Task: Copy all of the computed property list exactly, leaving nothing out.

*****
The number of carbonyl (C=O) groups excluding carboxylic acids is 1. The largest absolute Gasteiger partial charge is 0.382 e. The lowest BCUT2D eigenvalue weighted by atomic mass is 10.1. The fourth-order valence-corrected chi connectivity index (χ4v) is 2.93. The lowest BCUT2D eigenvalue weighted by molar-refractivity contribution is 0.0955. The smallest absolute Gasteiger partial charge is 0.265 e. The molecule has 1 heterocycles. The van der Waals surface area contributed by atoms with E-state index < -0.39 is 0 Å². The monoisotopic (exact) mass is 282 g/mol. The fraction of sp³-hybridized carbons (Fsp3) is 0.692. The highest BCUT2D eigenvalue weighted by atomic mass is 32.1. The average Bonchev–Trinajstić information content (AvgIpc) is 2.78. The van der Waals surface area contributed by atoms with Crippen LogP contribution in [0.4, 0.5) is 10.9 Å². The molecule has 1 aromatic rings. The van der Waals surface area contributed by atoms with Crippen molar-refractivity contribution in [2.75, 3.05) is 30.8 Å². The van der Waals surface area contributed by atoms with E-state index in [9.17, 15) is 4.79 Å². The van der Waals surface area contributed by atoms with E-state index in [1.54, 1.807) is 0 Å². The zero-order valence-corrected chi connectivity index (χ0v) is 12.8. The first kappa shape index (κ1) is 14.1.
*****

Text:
The number of carbonyl (C=O) groups excluding carboxylic acids is 1. The largest absolute Gasteiger partial charge is 0.382 e. The lowest BCUT2D eigenvalue weighted by atomic mass is 10.1. The fourth-order valence-corrected chi connectivity index (χ4v) is 2.93. The lowest BCUT2D eigenvalue weighted by molar-refractivity contribution is 0.0955. The smallest absolute Gasteiger partial charge is 0.265 e. The molecule has 1 heterocycles. The van der Waals surface area contributed by atoms with E-state index < -0.39 is 0 Å². The monoisotopic (exact) mass is 282 g/mol. The fraction of sp³-hybridized carbons (Fsp3) is 0.692. The highest BCUT2D eigenvalue weighted by atomic mass is 32.1. The average Bonchev–Trinajstić information content (AvgIpc) is 2.78. The van der Waals surface area contributed by atoms with Crippen LogP contribution in [0.4, 0.5) is 10.9 Å². The molecule has 1 aromatic rings. The van der Waals surface area contributed by atoms with Crippen molar-refractivity contribution in [2.75, 3.05) is 30.8 Å². The van der Waals surface area contributed by atoms with E-state index in [9.17, 15) is 4.79 Å². The van der Waals surface area contributed by atoms with E-state index in [1.54, 1.807) is 0 Å². The zero-order valence-corrected chi connectivity index (χ0v) is 12.8. The first kappa shape index (κ1) is 14.1.